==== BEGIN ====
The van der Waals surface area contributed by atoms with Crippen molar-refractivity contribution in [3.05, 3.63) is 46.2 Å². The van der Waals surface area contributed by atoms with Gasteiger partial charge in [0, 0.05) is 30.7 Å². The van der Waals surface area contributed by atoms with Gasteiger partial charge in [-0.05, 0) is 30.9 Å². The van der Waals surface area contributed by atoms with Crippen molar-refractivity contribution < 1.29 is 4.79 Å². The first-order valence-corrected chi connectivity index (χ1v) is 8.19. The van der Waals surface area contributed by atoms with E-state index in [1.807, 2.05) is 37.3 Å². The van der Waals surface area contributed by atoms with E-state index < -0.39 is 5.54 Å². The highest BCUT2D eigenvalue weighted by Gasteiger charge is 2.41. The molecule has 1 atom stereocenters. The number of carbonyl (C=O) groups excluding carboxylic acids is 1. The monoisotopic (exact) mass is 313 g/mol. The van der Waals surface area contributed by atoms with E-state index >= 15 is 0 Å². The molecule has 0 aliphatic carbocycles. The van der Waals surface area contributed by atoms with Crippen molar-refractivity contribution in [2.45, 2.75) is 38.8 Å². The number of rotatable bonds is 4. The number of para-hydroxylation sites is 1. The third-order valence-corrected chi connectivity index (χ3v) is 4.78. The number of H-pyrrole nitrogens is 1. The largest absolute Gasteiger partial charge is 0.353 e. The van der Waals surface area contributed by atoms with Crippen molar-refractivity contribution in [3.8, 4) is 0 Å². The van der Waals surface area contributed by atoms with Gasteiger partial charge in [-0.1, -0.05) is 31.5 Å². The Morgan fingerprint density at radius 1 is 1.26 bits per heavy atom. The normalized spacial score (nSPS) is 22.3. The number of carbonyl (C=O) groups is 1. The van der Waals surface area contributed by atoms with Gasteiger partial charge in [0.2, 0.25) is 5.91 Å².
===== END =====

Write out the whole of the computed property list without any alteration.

The van der Waals surface area contributed by atoms with Crippen molar-refractivity contribution in [3.05, 3.63) is 46.2 Å². The van der Waals surface area contributed by atoms with Gasteiger partial charge in [0, 0.05) is 30.7 Å². The van der Waals surface area contributed by atoms with Gasteiger partial charge in [-0.05, 0) is 30.9 Å². The van der Waals surface area contributed by atoms with Crippen molar-refractivity contribution < 1.29 is 4.79 Å². The first-order valence-corrected chi connectivity index (χ1v) is 8.19. The van der Waals surface area contributed by atoms with E-state index in [1.807, 2.05) is 37.3 Å². The van der Waals surface area contributed by atoms with E-state index < -0.39 is 5.54 Å². The highest BCUT2D eigenvalue weighted by Gasteiger charge is 2.41. The molecule has 1 atom stereocenters. The number of carbonyl (C=O) groups excluding carboxylic acids is 1. The monoisotopic (exact) mass is 313 g/mol. The van der Waals surface area contributed by atoms with E-state index >= 15 is 0 Å². The molecule has 0 aliphatic carbocycles. The van der Waals surface area contributed by atoms with Crippen molar-refractivity contribution in [2.45, 2.75) is 38.8 Å². The number of rotatable bonds is 4. The number of para-hydroxylation sites is 1. The third-order valence-corrected chi connectivity index (χ3v) is 4.78. The number of H-pyrrole nitrogens is 1. The largest absolute Gasteiger partial charge is 0.353 e. The van der Waals surface area contributed by atoms with Crippen molar-refractivity contribution in [3.8, 4) is 0 Å². The van der Waals surface area contributed by atoms with Gasteiger partial charge in [-0.1, -0.05) is 31.5 Å². The Morgan fingerprint density at radius 1 is 1.26 bits per heavy atom. The normalized spacial score (nSPS) is 22.3. The number of carbonyl (C=O) groups is 1. The van der Waals surface area contributed by atoms with Gasteiger partial charge in [0.2, 0.25) is 5.91 Å².